January 13, 2011
While I was at a breakfast at CES, Intel Fellow and Australia native Genevieve Bell told me about the devastating floods happening in Australia. We talked about the natural cycles and the changes the land would go through, how snakes and crocodiles are seeking refuge in people’s homes, and the general upheaval it’s causing. At the time, it was just an interesting conversation over morning tea. But the terrible reality is that people’s lives are being affected right now by floods around the world.
- 75% of Queensland is now covered in water, and as youth activist Ehon Chan pointed out, that’s 2x the size of Texas and almost 5x of that of UK. Many people are missing and others have been confirmed dead.
- Devastating flood waters in Brazil have claimed almost 500 lives.
- In the Philippines 40 lives have been lost and countless lives affected.
- In Sri Lanka, over 300,000 people have been displaced by flooding and the death toll has risen to over 20.
There may not be much we can do about the floods, but as we’ve learned over the past few years, today’s connected technologies can significantly help the people who have lost so much. Australians Adam Penberthy, Graeme Caplen and Adrian Larsen have teamed with others from around the world to develop a social platform which connects those in need with those willing to help. The site, which should be live within the next 24 hours, is http://www.floodaid.com.au/. It is a community driven, peer to peer relief site, using crowdsourcing to enable victims of natural and man made disasters to connect with people who are able to help.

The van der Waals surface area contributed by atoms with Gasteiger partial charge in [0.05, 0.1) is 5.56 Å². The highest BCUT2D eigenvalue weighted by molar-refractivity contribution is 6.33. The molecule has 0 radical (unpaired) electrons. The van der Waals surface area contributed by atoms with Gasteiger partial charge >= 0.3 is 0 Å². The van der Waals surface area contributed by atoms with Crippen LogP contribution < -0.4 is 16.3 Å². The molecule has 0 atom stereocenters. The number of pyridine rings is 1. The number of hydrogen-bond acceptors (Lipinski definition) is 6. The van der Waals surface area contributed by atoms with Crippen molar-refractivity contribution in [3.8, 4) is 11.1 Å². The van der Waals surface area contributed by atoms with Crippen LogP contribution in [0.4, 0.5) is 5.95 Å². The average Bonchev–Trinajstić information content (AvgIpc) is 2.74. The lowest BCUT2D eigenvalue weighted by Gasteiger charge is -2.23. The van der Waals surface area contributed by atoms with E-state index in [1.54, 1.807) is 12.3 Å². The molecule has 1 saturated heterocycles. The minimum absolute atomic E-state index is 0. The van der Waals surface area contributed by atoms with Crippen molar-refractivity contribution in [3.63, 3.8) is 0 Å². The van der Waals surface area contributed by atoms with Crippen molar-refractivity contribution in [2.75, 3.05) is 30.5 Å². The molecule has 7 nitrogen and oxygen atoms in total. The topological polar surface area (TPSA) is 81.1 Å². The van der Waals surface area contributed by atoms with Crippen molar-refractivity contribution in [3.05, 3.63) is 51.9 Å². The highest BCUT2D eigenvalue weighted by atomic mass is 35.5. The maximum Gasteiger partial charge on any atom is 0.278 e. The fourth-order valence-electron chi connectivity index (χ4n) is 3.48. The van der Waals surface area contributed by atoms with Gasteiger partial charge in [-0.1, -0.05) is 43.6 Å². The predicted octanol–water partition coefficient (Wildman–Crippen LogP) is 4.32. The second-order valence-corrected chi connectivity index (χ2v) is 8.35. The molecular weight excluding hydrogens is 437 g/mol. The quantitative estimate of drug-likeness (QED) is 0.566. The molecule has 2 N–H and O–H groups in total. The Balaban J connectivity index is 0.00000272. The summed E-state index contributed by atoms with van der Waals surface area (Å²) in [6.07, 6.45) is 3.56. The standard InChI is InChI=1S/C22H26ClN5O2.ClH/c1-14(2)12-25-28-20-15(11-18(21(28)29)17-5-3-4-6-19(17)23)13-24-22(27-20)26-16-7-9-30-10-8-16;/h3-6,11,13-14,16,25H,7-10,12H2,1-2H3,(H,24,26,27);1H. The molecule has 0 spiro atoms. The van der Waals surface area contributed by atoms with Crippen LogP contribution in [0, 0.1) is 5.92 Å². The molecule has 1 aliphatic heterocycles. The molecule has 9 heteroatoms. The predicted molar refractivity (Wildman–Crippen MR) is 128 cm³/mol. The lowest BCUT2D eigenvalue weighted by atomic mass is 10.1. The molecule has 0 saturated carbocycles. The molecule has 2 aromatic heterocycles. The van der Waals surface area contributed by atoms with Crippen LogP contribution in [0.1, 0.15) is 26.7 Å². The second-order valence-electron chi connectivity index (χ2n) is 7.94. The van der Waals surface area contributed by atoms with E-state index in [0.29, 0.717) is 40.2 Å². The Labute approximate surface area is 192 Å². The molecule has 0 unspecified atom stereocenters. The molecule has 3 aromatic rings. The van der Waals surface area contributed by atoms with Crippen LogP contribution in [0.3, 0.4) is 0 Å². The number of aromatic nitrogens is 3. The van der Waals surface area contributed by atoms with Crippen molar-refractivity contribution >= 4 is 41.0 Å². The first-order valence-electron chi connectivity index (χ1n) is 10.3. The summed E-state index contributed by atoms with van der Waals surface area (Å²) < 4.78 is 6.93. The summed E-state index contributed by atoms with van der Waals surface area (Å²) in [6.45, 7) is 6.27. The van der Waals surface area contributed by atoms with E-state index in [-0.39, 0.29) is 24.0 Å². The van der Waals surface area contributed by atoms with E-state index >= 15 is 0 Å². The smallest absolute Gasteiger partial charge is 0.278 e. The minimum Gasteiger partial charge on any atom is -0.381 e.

Only once the waters recede and it stops raining will the full extent of the already mind-blowing damage become clear. Floodaid is a social tool developed to connect people who are in need of assistance with people who are able to help. – Co-Founder Graeme Caplen
How did this project come together? I received this message from Penberthy:
Less than 48 hours ago we had an idea to create a site that connected those who needed help with those who could help. A crowd-sourcing tool that allows for online collaboration aiding the clean up as the flood water dies down.
We put the word out on Twitter, Facebook and to some close friends around Australia, within 12 hours we had over 500 offers of help from developers, designers, producers, and a bunch of advertising folk. From the 500, we narrowed it down to an amazing team of 30 people from 9 cities, across 5 continents, who’ve worked around the clock to get the site live.
All going to plan we’ll be going live tomorrow morning (11am-ish), 48 hours after we started throwing the idea around, it’s starting to get some strong viral traction, and with a few more pushes it will take off. Please share with your friends and colleagues @FloodAidAus on Twitter and Facebook.com/FloodAid.
The site works based on location and categories, linking people with resources with those without, within a specific geographic area. Over the weekend a team in the US, a developer in Holland, a couple of guys in Sydney and my mobile team will start work on the accompanying iPhone, Android and Windows Mobile apps – which we’re aiming to have live next week.
I’ve attached some information about where we’ve come from with this, and where it’s headed. We’re really keen to get the same site live in Brazil, if anyone can help there, please holla out.
Given the nature of the emergency, the mobile apps may be most critical, but check out the site, and if you or someone you know can help with their expansion efforts for Brazil, Sri Lanka or the Philippines, contact the team via their Twitter handle: @FloodAidAus.
The team also provided an infographic which lays out the the story of the Floodaid project.
H/T to Ehon Chan for bringing this story to our attention and spreading the word.
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